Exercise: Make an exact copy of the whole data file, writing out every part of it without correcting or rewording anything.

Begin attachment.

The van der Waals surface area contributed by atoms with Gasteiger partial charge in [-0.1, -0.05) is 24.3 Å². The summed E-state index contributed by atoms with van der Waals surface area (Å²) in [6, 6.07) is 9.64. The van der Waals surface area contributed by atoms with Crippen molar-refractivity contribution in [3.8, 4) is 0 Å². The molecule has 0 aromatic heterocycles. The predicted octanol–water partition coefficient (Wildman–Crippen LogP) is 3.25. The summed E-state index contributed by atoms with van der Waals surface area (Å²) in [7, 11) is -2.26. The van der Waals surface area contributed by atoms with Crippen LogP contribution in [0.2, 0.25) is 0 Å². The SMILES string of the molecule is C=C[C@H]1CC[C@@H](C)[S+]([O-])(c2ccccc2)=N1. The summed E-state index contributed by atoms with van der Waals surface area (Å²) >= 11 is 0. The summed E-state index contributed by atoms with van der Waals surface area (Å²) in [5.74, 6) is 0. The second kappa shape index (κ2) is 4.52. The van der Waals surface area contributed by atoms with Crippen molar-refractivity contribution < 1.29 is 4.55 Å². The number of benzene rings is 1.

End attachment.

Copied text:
The van der Waals surface area contributed by atoms with Gasteiger partial charge in [-0.1, -0.05) is 24.3 Å². The summed E-state index contributed by atoms with van der Waals surface area (Å²) in [6, 6.07) is 9.64. The van der Waals surface area contributed by atoms with Crippen molar-refractivity contribution in [3.8, 4) is 0 Å². The molecule has 0 aromatic heterocycles. The predicted octanol–water partition coefficient (Wildman–Crippen LogP) is 3.25. The summed E-state index contributed by atoms with van der Waals surface area (Å²) in [7, 11) is -2.26. The van der Waals surface area contributed by atoms with Crippen LogP contribution in [0.2, 0.25) is 0 Å². The SMILES string of the molecule is C=C[C@H]1CC[C@@H](C)[S+]([O-])(c2ccccc2)=N1. The summed E-state index contributed by atoms with van der Waals surface area (Å²) >= 11 is 0. The summed E-state index contributed by atoms with van der Waals surface area (Å²) in [5.74, 6) is 0. The second kappa shape index (κ2) is 4.52. The van der Waals surface area contributed by atoms with Crippen molar-refractivity contribution < 1.29 is 4.55 Å². The number of benzene rings is 1.